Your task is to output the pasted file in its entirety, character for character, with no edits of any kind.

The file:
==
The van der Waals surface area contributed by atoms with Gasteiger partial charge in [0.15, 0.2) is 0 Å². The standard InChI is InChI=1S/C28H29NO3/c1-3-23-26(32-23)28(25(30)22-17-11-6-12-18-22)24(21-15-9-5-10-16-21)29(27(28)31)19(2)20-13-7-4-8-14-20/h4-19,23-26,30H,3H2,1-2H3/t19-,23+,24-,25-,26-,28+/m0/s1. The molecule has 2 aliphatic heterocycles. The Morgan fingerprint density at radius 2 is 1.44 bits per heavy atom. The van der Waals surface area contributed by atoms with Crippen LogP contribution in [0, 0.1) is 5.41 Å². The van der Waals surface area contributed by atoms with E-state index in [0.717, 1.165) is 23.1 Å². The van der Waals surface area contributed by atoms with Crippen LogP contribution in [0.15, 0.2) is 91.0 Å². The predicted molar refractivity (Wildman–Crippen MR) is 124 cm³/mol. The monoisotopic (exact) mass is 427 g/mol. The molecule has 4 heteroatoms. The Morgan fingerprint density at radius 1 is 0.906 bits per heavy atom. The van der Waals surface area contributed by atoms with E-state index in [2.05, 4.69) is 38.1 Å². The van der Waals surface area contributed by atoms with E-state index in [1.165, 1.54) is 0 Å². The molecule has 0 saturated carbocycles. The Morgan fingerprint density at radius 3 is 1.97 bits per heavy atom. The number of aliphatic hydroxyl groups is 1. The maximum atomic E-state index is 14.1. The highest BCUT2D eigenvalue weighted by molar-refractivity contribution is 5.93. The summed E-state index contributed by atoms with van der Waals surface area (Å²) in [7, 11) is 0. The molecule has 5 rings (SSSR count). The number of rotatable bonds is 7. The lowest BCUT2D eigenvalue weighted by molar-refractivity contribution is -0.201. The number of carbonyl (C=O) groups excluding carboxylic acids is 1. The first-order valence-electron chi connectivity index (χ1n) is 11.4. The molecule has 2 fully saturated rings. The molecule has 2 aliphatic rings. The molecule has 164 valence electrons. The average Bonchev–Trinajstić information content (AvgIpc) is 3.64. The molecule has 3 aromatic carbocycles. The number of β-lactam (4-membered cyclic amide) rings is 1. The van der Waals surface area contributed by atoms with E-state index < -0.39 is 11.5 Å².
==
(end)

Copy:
The van der Waals surface area contributed by atoms with Gasteiger partial charge in [0.15, 0.2) is 0 Å². The standard InChI is InChI=1S/C28H29NO3/c1-3-23-26(32-23)28(25(30)22-17-11-6-12-18-22)24(21-15-9-5-10-16-21)29(27(28)31)19(2)20-13-7-4-8-14-20/h4-19,23-26,30H,3H2,1-2H3/t19-,23+,24-,25-,26-,28+/m0/s1. The molecule has 2 aliphatic heterocycles. The Morgan fingerprint density at radius 2 is 1.44 bits per heavy atom. The van der Waals surface area contributed by atoms with Crippen LogP contribution in [0, 0.1) is 5.41 Å². The van der Waals surface area contributed by atoms with E-state index in [0.717, 1.165) is 23.1 Å². The van der Waals surface area contributed by atoms with Crippen LogP contribution in [0.15, 0.2) is 91.0 Å². The predicted molar refractivity (Wildman–Crippen MR) is 124 cm³/mol. The monoisotopic (exact) mass is 427 g/mol. The molecule has 4 heteroatoms. The Morgan fingerprint density at radius 1 is 0.906 bits per heavy atom. The van der Waals surface area contributed by atoms with E-state index in [2.05, 4.69) is 38.1 Å². The van der Waals surface area contributed by atoms with E-state index in [1.165, 1.54) is 0 Å². The molecule has 0 saturated carbocycles. The Morgan fingerprint density at radius 3 is 1.97 bits per heavy atom. The number of aliphatic hydroxyl groups is 1. The maximum atomic E-state index is 14.1. The highest BCUT2D eigenvalue weighted by molar-refractivity contribution is 5.93. The summed E-state index contributed by atoms with van der Waals surface area (Å²) in [7, 11) is 0. The molecule has 5 rings (SSSR count). The number of rotatable bonds is 7. The lowest BCUT2D eigenvalue weighted by molar-refractivity contribution is -0.201. The number of carbonyl (C=O) groups excluding carboxylic acids is 1. The first-order valence-electron chi connectivity index (χ1n) is 11.4. The molecule has 2 fully saturated rings. The molecule has 2 aliphatic rings. The molecule has 164 valence electrons. The average Bonchev–Trinajstić information content (AvgIpc) is 3.64. The molecule has 3 aromatic carbocycles. The number of β-lactam (4-membered cyclic amide) rings is 1. The van der Waals surface area contributed by atoms with E-state index < -0.39 is 11.5 Å².